The hauliers seem to face the biggest frustrations.  I wonder if they’ve actually tried to solve the problem themselves – RoRo ferries replaced the puffers, they are a recent invention.  Are arctics driving the length of scotland the best solution?  Why have we accepted that island ecconomies dependent on shipping physical product is actually the most logical approach.

    I’m going to go back to the original post and suggest that it is partly the problem!

    We’ve been trying to get to a couple of smaller islands this autumn and it’s just not happened – partly weather, but mainly ferry issues. I’m now looking for the 2024 bookings and timetables to head out the outer Hebrides and it is a worry…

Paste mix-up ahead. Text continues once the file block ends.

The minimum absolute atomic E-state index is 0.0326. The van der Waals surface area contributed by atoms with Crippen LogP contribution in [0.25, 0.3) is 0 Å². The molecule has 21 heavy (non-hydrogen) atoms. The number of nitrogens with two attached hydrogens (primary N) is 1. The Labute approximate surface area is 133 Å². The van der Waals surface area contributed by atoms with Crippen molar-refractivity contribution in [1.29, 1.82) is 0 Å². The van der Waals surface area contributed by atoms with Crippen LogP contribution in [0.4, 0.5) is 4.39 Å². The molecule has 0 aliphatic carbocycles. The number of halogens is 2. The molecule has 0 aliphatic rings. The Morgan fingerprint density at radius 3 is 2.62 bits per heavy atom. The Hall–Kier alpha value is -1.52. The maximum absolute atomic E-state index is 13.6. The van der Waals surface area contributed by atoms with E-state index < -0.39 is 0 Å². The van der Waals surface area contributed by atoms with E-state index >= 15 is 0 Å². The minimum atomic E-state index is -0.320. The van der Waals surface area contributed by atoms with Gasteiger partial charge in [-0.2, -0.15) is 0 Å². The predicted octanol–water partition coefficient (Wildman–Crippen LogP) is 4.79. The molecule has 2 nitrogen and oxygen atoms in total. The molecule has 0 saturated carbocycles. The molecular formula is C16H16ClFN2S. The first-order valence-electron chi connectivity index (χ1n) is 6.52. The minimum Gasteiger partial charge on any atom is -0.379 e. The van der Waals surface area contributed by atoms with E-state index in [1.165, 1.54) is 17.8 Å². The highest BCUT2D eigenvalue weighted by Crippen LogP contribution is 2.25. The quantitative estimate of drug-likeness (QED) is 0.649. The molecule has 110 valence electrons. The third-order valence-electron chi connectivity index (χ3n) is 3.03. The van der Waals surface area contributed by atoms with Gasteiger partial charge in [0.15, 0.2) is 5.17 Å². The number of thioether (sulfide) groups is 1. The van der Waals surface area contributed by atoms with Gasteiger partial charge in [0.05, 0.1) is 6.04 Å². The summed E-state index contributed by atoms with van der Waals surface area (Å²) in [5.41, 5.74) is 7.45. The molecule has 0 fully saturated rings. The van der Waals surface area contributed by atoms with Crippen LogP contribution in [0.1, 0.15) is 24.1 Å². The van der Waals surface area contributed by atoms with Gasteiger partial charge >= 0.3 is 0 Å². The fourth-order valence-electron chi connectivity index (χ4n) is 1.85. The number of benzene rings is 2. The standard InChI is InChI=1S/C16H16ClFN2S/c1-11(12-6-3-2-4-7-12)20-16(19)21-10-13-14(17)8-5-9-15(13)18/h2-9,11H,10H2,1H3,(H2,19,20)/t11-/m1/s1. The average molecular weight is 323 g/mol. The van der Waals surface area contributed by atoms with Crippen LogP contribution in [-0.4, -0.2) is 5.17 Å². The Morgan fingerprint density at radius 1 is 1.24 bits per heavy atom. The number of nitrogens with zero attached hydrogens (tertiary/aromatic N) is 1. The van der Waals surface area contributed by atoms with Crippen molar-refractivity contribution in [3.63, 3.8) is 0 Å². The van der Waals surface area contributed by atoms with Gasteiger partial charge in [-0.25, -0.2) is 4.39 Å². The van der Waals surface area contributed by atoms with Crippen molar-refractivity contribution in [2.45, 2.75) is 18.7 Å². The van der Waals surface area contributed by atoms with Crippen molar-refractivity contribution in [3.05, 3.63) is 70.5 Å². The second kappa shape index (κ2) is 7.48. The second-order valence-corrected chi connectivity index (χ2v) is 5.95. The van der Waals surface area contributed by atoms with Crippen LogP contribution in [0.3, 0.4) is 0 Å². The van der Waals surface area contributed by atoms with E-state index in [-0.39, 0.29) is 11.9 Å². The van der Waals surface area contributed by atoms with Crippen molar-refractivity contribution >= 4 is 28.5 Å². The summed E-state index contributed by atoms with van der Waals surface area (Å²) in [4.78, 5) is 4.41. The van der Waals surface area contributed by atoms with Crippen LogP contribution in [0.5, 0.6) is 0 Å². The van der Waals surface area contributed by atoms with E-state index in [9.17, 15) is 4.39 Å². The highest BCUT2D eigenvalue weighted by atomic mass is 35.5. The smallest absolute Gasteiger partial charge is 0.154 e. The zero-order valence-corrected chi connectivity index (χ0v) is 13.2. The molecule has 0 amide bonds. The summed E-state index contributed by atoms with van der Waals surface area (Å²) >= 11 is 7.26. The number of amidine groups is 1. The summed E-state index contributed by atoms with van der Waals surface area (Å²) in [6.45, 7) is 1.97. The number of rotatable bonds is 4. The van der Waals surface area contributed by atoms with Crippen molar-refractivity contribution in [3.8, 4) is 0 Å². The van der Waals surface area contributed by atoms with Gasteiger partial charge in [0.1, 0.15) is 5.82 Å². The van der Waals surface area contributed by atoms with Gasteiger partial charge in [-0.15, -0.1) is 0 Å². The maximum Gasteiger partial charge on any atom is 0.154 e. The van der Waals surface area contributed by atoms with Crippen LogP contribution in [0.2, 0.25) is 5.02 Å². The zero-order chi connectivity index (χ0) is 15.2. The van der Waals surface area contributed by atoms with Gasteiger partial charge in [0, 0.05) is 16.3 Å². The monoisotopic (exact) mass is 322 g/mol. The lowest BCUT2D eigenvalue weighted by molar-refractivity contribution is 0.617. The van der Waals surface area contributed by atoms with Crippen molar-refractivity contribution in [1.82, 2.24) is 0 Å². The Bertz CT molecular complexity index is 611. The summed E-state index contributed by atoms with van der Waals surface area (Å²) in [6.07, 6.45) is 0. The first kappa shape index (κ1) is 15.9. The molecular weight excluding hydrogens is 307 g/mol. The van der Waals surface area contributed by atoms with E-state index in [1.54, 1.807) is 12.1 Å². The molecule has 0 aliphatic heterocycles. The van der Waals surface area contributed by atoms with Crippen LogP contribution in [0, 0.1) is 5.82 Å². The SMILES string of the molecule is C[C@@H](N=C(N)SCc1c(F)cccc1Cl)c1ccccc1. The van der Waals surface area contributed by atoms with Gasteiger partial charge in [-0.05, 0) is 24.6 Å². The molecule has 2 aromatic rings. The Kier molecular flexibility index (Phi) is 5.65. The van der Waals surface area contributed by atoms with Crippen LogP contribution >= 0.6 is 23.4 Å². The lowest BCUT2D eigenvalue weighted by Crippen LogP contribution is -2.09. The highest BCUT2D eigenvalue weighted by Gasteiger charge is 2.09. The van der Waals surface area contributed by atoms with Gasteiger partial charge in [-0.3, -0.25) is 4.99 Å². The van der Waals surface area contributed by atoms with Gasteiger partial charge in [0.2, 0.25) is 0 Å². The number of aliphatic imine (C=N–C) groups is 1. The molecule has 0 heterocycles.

Not being able to get there for your holiday is a 1st world problem (the islands are still bursting with holiday makers in the season so its not causing major economic damage), in fact I might even suggest its part of the “adventure”, if you want certainty go to centre parks.  Taking a vehicle adds jeapordy to your trip, foot or bike passengers are less likely to suffer the same disruption.   Its more of an issue for islanders.  RET was a great concept but the consequence is more traffic, more wear and tear on the boats etc.  Was an infrequent but more reliable services better than more frequent service that might break down.  I’ve spoken to islanders who remember before RoRo ferries and they are actually pretty complimentary about Calmac.  I’ve spoken to those who have lived in big cities and experienced the way rail and other operators treat customers – and they too are positive about calmac for finding solutions and understanding how ferries impact lives.  I’m not trying to say its perfect, its far from it, certainly there will be incompetence at every level from ticket collector to government minister.